Get a Whooping Cough Vaccine (Tdap) in Pregancy
Get the Whooping Cough Vaccine While You’re Pregnant
August is National Immunization Awareness Month, so it’s a good time to remind you that, if you’re pregnant, it’s very important that you get the whooping cough (Tdap) vaccine in your third trimester (ideally between your 27th and 36th week).
What’s more, the Centers for Disease Control and Prevention (CDC) recommends that you receive the Tdap vaccine in the third trimester of each and every pregnancy.
What is Whooping Cough?
Whooping cough (also known as pertussis) is an extremely contagious respiratory infection. It’s usually marked by severe coughing spells that end with a high-pitched intake of breath that sounds like “whoop.” Infants under 6 months of age are at high risk of potentially life-threatening complications from whooping cough. They include pneumonia, slowed or stopped breathing, seizures and brain damage.
How the Whooping Cough Vaccine Helps Newborns
Babies don’t receive their first whooping cough vaccine until they’re 2 months old. But if you get the vaccine while you’re pregnant, your body will create protective antibodies (proteins the body produces to fight off disease) and pass some of them to your baby before birth. These antibodies give your baby short-term protection against whooping cough, and can also protect your baby from some of the more serious complications that occur with the disease.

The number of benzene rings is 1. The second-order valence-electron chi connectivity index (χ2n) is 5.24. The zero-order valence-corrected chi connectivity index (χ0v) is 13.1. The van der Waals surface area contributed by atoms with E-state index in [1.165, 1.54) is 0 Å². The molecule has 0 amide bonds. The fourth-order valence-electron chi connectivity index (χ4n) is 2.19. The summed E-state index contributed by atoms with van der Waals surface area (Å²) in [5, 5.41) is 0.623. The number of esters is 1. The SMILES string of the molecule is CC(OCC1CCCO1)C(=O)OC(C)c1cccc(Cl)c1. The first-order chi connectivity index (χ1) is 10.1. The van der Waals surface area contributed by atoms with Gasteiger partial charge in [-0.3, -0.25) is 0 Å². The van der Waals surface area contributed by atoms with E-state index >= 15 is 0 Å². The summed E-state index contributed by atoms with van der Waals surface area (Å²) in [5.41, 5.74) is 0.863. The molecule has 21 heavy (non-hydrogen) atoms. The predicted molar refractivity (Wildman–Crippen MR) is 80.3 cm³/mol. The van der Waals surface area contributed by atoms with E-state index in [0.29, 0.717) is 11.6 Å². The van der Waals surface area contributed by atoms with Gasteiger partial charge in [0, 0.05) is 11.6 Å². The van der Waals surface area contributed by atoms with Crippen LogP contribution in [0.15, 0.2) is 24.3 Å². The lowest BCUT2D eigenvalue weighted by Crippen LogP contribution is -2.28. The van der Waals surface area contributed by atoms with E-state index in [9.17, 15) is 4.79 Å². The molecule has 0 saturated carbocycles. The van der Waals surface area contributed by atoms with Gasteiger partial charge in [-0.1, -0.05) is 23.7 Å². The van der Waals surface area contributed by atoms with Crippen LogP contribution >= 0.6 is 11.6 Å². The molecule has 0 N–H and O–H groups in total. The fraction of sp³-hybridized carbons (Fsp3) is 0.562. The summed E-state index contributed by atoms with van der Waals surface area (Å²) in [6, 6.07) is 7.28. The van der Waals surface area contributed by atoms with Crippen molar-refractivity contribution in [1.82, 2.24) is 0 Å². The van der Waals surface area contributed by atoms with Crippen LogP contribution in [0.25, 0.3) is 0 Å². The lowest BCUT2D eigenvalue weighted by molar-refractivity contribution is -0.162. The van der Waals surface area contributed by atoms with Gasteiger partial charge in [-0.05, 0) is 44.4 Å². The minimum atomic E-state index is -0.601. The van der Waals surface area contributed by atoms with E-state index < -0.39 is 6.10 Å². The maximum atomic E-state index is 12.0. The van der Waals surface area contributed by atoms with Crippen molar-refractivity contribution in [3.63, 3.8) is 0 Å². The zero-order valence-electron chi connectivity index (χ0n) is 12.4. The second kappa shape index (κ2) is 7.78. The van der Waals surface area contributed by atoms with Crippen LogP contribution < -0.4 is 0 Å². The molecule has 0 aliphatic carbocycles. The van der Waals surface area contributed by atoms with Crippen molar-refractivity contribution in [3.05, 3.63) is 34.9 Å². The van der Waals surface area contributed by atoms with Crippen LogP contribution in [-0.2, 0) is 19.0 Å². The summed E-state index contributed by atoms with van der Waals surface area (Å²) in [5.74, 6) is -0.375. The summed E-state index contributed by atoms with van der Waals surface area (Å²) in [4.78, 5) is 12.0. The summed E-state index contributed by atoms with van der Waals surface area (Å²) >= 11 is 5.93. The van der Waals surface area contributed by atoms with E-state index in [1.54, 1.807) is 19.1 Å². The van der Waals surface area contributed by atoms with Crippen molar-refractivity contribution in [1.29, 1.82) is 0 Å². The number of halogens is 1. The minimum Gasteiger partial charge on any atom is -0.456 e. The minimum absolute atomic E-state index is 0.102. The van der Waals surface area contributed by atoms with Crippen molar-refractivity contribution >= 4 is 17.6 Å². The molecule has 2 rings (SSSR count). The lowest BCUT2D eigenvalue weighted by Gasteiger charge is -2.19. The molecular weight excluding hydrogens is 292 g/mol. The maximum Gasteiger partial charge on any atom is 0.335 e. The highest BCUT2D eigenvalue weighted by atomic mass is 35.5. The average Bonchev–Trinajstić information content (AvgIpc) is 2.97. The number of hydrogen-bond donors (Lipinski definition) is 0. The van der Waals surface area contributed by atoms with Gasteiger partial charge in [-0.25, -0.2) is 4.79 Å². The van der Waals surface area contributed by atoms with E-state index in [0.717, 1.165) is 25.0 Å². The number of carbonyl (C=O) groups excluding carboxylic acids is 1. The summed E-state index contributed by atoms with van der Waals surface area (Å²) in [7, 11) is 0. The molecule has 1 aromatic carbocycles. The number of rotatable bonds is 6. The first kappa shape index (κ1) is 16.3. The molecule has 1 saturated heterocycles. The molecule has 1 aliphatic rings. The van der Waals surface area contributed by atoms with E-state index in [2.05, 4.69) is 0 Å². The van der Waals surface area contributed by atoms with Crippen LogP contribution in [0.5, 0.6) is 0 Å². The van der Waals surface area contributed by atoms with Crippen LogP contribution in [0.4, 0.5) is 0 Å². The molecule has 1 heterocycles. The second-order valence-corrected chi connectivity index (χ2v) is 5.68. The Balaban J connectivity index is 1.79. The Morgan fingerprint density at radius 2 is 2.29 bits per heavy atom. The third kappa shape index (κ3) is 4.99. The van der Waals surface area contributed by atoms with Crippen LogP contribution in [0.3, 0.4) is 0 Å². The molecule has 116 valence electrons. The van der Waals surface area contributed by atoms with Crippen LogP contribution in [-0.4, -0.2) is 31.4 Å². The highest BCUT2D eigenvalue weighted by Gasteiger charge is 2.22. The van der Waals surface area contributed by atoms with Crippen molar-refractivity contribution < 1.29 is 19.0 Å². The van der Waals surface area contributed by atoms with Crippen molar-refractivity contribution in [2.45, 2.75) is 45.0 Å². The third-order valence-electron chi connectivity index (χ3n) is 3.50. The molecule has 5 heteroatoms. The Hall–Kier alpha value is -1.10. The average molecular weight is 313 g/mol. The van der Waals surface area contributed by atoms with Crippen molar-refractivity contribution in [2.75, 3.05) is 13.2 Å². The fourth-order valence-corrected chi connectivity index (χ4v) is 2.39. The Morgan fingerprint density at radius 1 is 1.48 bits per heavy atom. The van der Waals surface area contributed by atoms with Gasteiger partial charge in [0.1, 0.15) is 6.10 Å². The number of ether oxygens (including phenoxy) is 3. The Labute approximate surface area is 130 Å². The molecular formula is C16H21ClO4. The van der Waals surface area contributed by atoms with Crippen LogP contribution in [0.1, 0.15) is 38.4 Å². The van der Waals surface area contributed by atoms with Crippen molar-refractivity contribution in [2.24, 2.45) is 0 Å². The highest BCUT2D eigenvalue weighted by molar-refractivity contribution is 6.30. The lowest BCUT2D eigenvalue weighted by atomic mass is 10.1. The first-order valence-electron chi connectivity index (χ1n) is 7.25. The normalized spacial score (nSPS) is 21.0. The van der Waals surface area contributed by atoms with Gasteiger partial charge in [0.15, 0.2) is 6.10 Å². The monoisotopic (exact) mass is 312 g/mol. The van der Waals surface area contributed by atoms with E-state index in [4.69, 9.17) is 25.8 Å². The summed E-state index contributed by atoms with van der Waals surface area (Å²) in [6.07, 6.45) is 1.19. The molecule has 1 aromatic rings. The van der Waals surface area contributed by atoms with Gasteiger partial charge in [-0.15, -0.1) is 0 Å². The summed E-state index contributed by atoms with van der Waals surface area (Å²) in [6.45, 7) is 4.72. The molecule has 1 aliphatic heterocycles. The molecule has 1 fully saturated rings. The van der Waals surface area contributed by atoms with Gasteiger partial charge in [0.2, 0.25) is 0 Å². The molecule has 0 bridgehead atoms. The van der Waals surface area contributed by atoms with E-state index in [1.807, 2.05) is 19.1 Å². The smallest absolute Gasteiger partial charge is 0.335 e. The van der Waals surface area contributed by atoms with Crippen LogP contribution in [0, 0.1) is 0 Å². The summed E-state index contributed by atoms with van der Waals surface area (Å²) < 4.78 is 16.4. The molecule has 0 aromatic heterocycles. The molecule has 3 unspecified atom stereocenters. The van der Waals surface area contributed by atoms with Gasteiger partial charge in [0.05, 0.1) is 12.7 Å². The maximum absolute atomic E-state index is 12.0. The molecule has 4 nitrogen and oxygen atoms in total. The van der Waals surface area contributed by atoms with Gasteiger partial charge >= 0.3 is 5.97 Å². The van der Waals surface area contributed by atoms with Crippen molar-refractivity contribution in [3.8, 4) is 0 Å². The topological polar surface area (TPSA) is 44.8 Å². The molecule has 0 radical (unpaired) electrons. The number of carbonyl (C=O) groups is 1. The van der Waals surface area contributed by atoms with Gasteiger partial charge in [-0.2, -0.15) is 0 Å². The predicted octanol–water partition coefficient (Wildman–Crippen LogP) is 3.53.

The antibodies are at their highest about 2 weeks after you receive the vaccine, which is why you should get it late in your pregnancy. Then, to continue protecting your baby, he or she should get whooping cough vaccines staring at 2 months of age.
Why Do I Need the Whooping Cough Vaccine with Every Pregnancy?
The amount of whooping cough antibodies in your body decreases over time. So if you get the vaccine during one pregnancy, your antibody levels won’t stay high enough to provide protection for future pregnancies.
Encourage Others to Get Vaccinated, Too
Anyone who’s around babies needs a whooping cough vaccine. Research shows that about 80% of babies who get whooping cough catch it from someone in their own household. So you can provide indirect protection to your baby by asking everyone who’s around him or her to get the Tdap vaccine at least 2 weeks before they meet your newborn.
Questions About the Whooping Cough Vaccine – or Vaccinations in General?
Simply contact us here at Women’s Health. We’re glad to answer any questions you may have about vaccines and their role in keeping you and your baby healthy.